For experienced talent acquisition professionals, candidate experience may seem like a topic that has been fully analyzed from every angle. It has been well-established what a positive and negative experience look like and the outcomes of both. Its importance is widely acknowledged and the best recruiters will always strive to give candidates a top-notch interview experience. So, the question remains, is our work here done?
The answer is "no." As HR technology tools and economic and workforce changes continue to develop and morph, so must the talent acquisition industry’s approach to candidate experience.
On a Human Capital Institute webinar titled “Predictive Analytics: Optimize Your Candidate Experience,” WilsonHCG's John Blowers and iCIMS' Jim Delgaldo investigated three important aspects of a candidate's experience in today's recruitment climate: predictive analytics, mobile optimization and globalization.
Benefits of predictive analytics
In general terms, predictive analytics in HR allows organizations to make better-informed decisions on hiring and improve their processes based on predictive statistics or talent analytics. This provides talent acquisition professionals the HR technology tools they need to improve their response time, analyze traits of top performers and apply that knowledge to improve the hiring process and minimize risk.
Since this data can predict trends in applicant flow, recruiters can be better prepared to respond more quickly and effectively to a high volume of candidates. Whether that means adding support or carving out more time for contacting candidates, this is crucial in an environment where 90 percent of candidates expect automated frequent updates and 67 percent expect a personal phone call after applying for a position.
Leveraging talent analytics to improve candidate experience and minimize the risk of losing employees down the line is also a benefit. And, don't forget, candidates can bring more to a company than just being a "good hire." They can provide candidate and client referrals, which can bring in new revenue opportunities. While HR data and talent analytics shouldn’t be the only factor taken into consideration, they can provide compelling insights to maximize opportunity and minimize risk.
The Mobile Candidate Experience
There is a major disconnect between the one-third of companies that do not have a mobile-optimized website and the 65 percent of candidates who will “rarely return” to a website if it is not optimized for their mobile devices. As Blowers and Delgaldo discussed throughout the webinar, best practices include ensuring applications are accessible from any device, allowing candidates to apply via social media profiles (such as LinkedIn, Google+ and Facebook), and confirm the application will not take longer than 15 minutes to complete. Unsure whether your application process fits this description? Stop what you’re doing and “be the candidate” — go through your organization's application process from your mobile device and identify the flaws.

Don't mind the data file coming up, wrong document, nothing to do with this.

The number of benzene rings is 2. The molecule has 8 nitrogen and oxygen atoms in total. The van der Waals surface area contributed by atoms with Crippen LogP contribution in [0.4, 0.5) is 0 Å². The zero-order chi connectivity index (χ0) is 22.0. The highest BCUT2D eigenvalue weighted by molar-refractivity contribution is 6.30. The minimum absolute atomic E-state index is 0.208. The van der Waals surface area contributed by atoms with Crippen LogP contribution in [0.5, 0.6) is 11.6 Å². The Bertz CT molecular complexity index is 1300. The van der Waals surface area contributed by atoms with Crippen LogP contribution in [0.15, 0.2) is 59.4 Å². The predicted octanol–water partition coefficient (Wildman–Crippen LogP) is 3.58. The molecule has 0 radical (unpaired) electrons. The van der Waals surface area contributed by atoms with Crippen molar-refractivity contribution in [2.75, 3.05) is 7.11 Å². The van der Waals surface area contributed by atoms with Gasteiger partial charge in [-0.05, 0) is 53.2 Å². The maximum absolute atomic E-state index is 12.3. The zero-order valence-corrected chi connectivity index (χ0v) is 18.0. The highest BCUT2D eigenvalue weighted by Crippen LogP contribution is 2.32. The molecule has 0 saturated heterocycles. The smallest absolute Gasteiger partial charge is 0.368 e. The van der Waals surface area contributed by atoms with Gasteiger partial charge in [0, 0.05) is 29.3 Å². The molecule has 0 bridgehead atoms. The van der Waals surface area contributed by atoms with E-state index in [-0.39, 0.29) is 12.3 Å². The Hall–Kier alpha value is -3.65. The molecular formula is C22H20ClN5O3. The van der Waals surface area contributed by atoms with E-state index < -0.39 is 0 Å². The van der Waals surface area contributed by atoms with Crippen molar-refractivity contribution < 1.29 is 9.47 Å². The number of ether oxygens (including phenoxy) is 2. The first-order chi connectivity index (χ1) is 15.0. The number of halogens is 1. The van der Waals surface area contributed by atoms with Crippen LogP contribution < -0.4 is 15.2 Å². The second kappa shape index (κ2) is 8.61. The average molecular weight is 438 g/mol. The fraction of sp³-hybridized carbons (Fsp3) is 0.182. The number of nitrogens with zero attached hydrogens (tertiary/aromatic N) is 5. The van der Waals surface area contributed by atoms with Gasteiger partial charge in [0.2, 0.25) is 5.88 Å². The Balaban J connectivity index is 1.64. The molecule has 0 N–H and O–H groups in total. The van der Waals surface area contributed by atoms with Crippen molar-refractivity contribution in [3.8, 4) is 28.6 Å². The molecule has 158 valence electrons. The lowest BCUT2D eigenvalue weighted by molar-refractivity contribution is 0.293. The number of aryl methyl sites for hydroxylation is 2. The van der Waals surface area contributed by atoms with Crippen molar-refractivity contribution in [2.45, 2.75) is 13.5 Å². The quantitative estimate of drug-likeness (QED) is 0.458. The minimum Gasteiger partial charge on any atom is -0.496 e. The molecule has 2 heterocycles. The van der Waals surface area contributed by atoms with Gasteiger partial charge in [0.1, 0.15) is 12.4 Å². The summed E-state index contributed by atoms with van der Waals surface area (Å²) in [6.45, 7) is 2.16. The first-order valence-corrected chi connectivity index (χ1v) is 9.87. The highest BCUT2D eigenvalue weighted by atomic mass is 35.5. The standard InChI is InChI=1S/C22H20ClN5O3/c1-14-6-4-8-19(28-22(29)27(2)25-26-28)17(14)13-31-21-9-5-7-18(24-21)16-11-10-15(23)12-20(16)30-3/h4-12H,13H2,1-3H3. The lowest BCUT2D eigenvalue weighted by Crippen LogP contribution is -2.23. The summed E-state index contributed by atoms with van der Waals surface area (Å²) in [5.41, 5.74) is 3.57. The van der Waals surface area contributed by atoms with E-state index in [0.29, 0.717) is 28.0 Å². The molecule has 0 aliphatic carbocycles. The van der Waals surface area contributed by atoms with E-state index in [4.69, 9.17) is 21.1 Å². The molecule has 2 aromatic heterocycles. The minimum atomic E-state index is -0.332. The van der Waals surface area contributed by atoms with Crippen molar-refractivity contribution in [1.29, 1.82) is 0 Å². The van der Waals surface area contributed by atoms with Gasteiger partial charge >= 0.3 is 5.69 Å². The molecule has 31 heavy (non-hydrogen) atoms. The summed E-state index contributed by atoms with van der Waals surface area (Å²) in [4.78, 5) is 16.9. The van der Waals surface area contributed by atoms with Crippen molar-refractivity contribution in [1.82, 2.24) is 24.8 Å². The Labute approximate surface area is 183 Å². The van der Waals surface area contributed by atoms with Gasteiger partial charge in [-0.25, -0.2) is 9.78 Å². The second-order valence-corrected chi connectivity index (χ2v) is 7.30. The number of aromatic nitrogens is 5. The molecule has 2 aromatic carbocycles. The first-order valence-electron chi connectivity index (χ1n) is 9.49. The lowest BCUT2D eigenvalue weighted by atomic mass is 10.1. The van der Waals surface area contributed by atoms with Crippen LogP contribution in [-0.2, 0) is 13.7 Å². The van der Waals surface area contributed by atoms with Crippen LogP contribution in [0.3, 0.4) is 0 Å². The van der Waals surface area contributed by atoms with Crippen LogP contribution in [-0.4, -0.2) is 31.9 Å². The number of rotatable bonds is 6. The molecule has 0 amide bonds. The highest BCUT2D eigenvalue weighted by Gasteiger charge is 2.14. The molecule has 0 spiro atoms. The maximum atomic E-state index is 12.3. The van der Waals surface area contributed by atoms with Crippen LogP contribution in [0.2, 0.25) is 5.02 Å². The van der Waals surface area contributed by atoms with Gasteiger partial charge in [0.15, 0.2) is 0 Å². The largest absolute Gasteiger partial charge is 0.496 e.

These simple practices address the needs of the candidates to increase throughput and improve the quality of candidates for the recruiter. Just by choosing an applicant tracking system that automatically parses a job seeker’s uploaded resume to reduce data entry will save time and work to retain the 65 percent of job seekers who search for jobs via mobile devices then leave a website if it isn’t mobile optimized.
Globalize and localize
Through the ability to track candidate behavior on a career site, organizations can determine how candidates are getting there and what they’re doing once they are there. Then the talent analytics data can be viewed on a global scale or pivoted based on geographic region to identify what sources of hire are responsible for the most candidates for in certain areas.
This may be used to integrate global and regional strategies where organizations present a clearly defined global culture but the employee value proposition may be unique to a local area. During the webinar, this tactic was referred to as “glocalization” and is a major concept in improving a candidate's experience moving forward. For example, a candidate may be attracted to a large, well-established company but doesn’t want to feel like one cog in a giant machine. Glocalization strategy would be able to capture key aspects of local company culture such as community volunteerism or engagement activities to personalize their experience.
In the Q&A portion of the webinar, the first question asked was, “What is the best way to start to reevaluate the experience your candidates have?” The answer is to start by being the candidate. Visit your own career site through a candidate portal, apply to your own jobs and try to get a sense of your culture and employer brand from the outside. Is the career site easy to navigate? Is the application process simple? Is the company message clear? These are the questions that will lead you down the path to meeting and exceeding today’s candidate expectations.